Repetition And Time Is The Key To Good Habit Forming

Developing a good habit may take longer than you think. When developing a new habit, the general rule of thumb has been about 21 days. This time frame was developed from Dr. Maxwell Maltz work in the 1960’s with amputees adjusting to the loss of a limb.

However, a more recent study from Lally et al, entitled How are habits formed: Modeling habit formation in the real world, indicates that it takes an average of 66 days for an activity to become “automatic”. The study also indicated that missing a day did not lead to negative effects to developing your habit, but that the more repetitions earlier in your development produced larger effects.

Developing good habits is both a marathon and a sprint. Start your habit forming strong with consistent repetitions in those first few weeks. Then turn your eyes to the horizon and settle in for the time that it will take to develop your habit.

New Habits to Start in the New Year

There are lots of good habits that you should develop for yourself. Here are few that you should consider:

Exercise

Instead of setting a goal of losing weight try setting a habit goal exercising 30 minutes a day. This is the obvious good habit that you should be developing. The American Heart Association states that you can significantly improve your cardiovascular health with just 30 min of exercises a day. Even if this 30 min is broken into 10 min periods. Developing a habit of a daily walk can significantly impact your health and mindset.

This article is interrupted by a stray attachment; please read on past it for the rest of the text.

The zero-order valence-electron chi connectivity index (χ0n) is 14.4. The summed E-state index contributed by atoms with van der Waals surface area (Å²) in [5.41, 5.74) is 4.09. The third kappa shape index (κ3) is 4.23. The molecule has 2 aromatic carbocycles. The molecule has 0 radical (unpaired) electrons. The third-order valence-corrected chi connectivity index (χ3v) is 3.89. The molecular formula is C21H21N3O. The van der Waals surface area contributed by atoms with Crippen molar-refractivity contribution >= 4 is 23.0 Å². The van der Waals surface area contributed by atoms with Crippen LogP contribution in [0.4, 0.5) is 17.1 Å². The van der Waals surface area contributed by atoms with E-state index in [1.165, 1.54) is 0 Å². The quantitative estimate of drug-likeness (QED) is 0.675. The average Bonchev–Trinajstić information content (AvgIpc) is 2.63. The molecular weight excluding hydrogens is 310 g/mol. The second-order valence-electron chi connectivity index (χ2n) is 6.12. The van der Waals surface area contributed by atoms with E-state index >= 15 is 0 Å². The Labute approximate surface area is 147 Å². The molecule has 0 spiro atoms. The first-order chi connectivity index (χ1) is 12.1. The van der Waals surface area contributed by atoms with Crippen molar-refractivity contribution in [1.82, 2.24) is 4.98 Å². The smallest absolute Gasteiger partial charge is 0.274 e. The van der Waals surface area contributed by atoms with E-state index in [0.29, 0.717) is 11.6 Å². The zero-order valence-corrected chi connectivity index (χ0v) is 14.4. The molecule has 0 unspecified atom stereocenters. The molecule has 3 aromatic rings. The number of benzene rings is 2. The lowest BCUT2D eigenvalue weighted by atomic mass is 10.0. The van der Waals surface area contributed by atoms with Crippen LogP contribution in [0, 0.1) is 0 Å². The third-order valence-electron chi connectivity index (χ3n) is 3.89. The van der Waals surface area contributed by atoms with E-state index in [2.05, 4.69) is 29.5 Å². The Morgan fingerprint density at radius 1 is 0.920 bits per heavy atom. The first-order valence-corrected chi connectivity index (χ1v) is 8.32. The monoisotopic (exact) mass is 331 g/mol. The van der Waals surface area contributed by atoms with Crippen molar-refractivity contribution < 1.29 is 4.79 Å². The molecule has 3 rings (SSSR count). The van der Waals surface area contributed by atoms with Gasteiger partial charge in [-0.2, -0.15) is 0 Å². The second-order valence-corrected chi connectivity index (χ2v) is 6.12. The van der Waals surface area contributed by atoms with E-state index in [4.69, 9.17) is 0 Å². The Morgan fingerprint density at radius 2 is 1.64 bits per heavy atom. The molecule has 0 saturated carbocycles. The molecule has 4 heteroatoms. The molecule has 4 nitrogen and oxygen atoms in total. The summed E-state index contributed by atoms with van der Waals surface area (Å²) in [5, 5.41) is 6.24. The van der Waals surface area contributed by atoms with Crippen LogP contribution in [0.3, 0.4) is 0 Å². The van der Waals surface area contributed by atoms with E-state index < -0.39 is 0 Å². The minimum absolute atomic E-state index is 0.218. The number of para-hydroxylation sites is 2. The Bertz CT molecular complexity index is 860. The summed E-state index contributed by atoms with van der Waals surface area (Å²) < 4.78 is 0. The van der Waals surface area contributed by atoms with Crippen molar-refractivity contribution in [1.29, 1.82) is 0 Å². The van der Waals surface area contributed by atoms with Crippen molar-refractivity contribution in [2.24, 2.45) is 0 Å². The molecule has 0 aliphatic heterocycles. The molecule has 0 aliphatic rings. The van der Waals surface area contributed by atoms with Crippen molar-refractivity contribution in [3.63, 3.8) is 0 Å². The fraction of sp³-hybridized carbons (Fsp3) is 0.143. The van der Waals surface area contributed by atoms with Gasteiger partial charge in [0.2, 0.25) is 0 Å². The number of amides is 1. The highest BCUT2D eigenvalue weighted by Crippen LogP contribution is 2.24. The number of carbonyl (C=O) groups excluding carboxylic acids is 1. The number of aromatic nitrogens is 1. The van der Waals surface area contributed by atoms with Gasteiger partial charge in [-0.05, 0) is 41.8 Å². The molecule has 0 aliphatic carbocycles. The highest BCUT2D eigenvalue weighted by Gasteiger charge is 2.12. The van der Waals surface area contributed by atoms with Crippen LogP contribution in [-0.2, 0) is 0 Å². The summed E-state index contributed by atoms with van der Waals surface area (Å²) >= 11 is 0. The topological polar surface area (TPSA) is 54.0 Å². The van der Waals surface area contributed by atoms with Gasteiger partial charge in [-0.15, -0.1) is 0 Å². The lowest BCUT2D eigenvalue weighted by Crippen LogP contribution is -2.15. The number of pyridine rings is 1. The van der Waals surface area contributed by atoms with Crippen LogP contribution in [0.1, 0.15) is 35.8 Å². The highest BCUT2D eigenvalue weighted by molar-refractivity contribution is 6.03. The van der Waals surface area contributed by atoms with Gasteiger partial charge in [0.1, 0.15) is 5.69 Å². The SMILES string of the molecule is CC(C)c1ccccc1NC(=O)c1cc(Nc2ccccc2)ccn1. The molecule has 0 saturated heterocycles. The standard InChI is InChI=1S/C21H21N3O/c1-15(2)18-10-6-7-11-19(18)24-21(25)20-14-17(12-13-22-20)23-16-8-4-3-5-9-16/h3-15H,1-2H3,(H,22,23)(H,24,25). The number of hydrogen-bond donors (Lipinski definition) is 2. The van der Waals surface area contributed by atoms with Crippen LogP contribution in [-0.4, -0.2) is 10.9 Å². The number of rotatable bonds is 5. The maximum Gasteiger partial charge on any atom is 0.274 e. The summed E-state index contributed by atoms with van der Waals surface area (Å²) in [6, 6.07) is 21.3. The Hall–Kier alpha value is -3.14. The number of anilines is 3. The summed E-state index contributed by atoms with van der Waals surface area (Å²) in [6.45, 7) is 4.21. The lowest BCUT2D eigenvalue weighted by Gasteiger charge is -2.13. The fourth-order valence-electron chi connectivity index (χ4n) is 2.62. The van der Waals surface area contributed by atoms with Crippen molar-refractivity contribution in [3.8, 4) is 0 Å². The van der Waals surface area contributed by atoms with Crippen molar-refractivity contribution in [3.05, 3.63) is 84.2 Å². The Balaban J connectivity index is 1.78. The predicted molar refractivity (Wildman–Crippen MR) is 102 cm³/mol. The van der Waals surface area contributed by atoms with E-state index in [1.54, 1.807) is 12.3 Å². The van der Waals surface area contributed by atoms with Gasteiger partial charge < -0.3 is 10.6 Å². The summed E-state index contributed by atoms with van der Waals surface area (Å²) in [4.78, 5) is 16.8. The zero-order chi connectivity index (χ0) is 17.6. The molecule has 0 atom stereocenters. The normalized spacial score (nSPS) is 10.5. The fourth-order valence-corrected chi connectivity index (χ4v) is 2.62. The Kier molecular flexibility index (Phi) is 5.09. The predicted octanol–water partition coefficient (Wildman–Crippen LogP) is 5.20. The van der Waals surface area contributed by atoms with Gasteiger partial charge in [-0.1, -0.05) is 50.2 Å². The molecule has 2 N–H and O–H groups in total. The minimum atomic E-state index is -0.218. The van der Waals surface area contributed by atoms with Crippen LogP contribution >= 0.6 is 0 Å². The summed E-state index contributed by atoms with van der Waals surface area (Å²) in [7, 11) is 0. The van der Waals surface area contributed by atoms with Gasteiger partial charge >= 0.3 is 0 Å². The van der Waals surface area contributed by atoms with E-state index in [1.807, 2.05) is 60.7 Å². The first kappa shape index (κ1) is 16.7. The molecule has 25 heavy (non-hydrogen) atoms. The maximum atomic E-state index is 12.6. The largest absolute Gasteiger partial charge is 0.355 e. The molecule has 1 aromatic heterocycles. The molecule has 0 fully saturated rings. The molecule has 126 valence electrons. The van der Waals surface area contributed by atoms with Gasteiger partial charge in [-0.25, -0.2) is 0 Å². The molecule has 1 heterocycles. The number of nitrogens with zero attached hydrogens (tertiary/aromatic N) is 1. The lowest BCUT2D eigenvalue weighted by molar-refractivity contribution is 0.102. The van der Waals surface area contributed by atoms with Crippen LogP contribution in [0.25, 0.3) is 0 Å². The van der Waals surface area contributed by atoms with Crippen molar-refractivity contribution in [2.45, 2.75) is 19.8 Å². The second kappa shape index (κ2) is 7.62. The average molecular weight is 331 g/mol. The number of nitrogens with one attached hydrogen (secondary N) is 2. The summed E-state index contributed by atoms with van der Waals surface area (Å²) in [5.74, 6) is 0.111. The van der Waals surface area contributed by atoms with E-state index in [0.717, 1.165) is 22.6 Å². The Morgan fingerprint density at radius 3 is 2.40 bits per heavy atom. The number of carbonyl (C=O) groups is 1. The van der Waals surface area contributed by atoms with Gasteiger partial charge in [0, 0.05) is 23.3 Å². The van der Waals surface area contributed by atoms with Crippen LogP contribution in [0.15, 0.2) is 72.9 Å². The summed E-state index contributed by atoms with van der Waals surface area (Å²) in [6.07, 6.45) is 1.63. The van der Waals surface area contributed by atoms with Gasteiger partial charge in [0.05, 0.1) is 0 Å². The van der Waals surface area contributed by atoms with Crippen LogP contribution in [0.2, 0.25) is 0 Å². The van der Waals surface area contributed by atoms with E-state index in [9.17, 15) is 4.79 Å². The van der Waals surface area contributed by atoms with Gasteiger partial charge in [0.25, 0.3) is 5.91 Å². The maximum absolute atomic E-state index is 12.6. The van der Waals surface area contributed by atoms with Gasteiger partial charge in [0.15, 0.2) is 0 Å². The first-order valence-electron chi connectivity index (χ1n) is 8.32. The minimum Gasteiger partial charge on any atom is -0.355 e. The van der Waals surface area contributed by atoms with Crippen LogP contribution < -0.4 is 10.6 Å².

Saving Money

This habit is not flashy, or exciting, or particularly fun. But it’s absolutely necessary. Start small and save a specific amount each week. Then build to a particular amount each month or a certain percentage each year. Building this habit can have lasting rewards for years to come.

Reading More Books

Developing the habit of reading 15 min each day can lead to all kinds of benefits for you. Daily reading can increase memory and vocabulary or decrease stress and anxiety. With only 15 min of reading a day, you can easily read 1-2 books a month or 12-24 books a year. Imagine the benefit of learning new skills for recreations and work, or understanding a new topic, or developing a better imagination, all from 15 min a day.

habits to start in the new year

Waking Up Early

This is a difficult habit for me. I am a night owl by nature but creating a morning routine has helped me get mornings off to a better start. Getting up early in the morning is not natural for everyone, but is a habit that can be developed. Start by setting your alarm 15 min earlier than usual. Every 1-2 weeks move your alarm back another 15 min until you reach your desired wake up time. Waking up early can benefit your health, energy, productivity and motivation.

Pay Attention To Your
New Habits to Start in the New Year